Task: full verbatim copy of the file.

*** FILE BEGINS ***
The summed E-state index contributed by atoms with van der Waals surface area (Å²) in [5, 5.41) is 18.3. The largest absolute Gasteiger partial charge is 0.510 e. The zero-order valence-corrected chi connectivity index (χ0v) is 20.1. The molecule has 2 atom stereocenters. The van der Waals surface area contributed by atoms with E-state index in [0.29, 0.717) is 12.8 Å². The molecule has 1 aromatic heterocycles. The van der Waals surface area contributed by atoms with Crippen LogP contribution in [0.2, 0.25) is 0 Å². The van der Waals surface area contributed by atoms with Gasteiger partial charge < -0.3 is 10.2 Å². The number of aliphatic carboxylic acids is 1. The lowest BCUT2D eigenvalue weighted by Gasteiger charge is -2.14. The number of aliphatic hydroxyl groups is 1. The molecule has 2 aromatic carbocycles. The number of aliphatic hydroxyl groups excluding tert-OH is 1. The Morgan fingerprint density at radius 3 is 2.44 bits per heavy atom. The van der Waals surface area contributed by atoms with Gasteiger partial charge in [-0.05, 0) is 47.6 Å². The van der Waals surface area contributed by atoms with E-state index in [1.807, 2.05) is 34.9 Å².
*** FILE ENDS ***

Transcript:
The summed E-state index contributed by atoms with van der Waals surface area (Å²) in [5, 5.41) is 18.3. The largest absolute Gasteiger partial charge is 0.510 e. The zero-order valence-corrected chi connectivity index (χ0v) is 20.1. The molecule has 2 atom stereocenters. The van der Waals surface area contributed by atoms with E-state index in [0.29, 0.717) is 12.8 Å². The molecule has 1 aromatic heterocycles. The van der Waals surface area contributed by atoms with Crippen LogP contribution in [0.2, 0.25) is 0 Å². The van der Waals surface area contributed by atoms with Gasteiger partial charge < -0.3 is 10.2 Å². The number of aliphatic carboxylic acids is 1. The lowest BCUT2D eigenvalue weighted by Gasteiger charge is -2.14. The number of aliphatic hydroxyl groups is 1. The molecule has 2 aromatic carbocycles. The number of aliphatic hydroxyl groups excluding tert-OH is 1. The Morgan fingerprint density at radius 3 is 2.44 bits per heavy atom. The van der Waals surface area contributed by atoms with Gasteiger partial charge in [-0.05, 0) is 47.6 Å². The van der Waals surface area contributed by atoms with E-state index in [1.807, 2.05) is 34.9 Å².